I was enjoying a meal out recently. My small glass of wine went down very nicely, and I wanted a second, I was driving so that wasn’t an option. A thought crossed my mind however, ‘what if I did have another glass, it’s not like there are any police around so I’m very unlikely to be caught!’
I cannot remember the last time I saw a police car on the road, I thought I saw one the other day and remember thinking, wow there’s a sight you don’t see often…turned out to be an ambulance. As a person who respects the law and has a moral compass I would never intentionally break the law let alone endanger the lives of others by drink driving, obviously I didn’t have that second glass of wine. Now, I might think like this but how many do not? If a law-abiding and moral person considers breaking the law because I am unlikely to be caught, what do those who have no respect for the law or any moral fibre think? I suspect they just do what they want!
With so few police around now, the lack of presence is felt by us all. This has led to the easy expansion of toxic county lines gangs, and the recruitment of vulnerable people into drugs and modern-day slavery. It also means that those who commit acts of violence can do so with minimal fear of repercussions. We are told now that the police have such limited resources that they can only deal with serious crime. If an individual who is at risk of committing small acts of violence and they do so with no repercussions, what is there to deter them from doing so again, and again, and again. Eventually they go too far and accidentally take or ruin a life. This person has been failed by the system as they were not picked up early, they were not deterred, and they were not given the support early on that could have prevented the inevitable.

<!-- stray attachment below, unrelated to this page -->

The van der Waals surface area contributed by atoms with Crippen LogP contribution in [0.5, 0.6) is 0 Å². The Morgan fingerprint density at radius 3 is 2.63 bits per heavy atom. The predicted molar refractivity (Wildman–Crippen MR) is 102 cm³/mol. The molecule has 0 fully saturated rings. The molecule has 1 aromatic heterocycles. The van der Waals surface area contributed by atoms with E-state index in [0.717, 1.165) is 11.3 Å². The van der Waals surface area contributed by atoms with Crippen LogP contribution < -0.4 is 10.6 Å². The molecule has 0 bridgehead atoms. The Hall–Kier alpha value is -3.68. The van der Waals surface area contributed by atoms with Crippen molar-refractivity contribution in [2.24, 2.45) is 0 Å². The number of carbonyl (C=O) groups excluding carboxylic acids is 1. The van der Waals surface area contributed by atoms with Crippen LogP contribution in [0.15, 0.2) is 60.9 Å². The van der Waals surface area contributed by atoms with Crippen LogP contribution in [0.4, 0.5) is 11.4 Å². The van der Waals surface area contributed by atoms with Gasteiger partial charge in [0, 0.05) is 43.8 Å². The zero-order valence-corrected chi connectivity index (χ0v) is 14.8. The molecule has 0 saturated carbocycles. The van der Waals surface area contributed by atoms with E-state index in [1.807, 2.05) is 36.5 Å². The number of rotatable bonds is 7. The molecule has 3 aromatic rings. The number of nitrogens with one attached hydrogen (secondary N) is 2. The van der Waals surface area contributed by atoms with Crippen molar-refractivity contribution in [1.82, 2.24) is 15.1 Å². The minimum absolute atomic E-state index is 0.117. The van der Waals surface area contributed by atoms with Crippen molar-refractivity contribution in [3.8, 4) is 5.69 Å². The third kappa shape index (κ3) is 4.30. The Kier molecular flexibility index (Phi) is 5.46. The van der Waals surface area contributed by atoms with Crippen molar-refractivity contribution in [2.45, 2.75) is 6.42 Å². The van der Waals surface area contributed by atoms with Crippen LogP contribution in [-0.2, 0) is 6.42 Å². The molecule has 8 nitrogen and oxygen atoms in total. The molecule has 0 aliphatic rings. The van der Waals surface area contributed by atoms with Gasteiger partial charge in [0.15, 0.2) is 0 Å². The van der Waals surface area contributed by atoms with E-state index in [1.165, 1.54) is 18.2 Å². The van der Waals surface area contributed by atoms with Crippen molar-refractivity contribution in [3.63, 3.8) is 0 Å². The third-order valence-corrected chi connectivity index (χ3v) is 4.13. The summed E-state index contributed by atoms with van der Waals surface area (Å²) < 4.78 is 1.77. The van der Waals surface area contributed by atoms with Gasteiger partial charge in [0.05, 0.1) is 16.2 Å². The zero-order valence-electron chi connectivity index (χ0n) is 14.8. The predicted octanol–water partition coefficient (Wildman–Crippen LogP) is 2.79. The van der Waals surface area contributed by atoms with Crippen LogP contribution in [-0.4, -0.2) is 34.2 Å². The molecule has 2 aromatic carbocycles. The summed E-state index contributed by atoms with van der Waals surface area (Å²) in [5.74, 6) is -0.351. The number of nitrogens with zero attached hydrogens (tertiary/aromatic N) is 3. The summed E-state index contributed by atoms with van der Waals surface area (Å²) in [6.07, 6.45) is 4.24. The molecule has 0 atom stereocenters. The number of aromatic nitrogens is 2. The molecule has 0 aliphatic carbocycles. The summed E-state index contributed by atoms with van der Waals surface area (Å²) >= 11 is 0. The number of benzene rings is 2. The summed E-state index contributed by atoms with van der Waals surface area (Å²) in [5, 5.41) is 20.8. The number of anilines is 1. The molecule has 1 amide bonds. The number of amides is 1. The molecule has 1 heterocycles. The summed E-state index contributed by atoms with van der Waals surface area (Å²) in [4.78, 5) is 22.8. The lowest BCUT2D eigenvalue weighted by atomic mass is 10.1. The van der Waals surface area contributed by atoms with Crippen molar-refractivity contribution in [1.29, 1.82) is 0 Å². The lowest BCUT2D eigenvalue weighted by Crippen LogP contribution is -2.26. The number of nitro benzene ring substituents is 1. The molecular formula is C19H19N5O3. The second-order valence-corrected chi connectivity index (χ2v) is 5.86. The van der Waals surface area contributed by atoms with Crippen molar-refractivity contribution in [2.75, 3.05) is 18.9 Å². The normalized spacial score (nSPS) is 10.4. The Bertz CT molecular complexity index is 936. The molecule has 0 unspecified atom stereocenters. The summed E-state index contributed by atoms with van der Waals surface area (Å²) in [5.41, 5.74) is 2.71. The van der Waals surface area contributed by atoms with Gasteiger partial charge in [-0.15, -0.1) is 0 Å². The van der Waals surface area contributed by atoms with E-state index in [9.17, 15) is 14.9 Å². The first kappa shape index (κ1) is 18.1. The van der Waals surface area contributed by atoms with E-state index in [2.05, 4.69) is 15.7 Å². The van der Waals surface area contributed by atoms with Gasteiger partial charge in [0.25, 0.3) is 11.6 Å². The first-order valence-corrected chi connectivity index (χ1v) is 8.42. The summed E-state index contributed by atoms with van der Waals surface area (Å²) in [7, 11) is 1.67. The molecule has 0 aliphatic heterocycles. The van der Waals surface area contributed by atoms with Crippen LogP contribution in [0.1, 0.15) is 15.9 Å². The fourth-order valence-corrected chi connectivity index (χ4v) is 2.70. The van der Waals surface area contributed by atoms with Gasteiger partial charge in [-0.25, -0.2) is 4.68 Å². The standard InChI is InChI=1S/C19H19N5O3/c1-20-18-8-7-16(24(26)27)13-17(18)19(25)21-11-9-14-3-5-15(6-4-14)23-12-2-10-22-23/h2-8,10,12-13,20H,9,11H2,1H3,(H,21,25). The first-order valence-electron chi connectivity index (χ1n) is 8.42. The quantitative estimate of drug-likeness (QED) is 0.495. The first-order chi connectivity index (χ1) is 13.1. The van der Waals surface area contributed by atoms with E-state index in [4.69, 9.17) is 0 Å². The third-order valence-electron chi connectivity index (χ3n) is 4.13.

The longer this continues the more we are heading for a lawless society where people can do what they want without fear of repercussion. Eventually even those who do respect the law will begin to break what are perceived to be more minor crimes. It’s a concerning thought that we could continue our slippery slope. We need more police, the evidence for this is mounting daily, the negative impact of police cuts is obvious. We can educate and prevent all we want but we still need a strong police force to enforce the law and ensure we respect right from wrong.
Our Government must improve policing so that prevention work is not in vain. It is no good preventing violence when those we are working with see no risks or repercussions from violent acts and see older individuals committing violence with no comeuppance.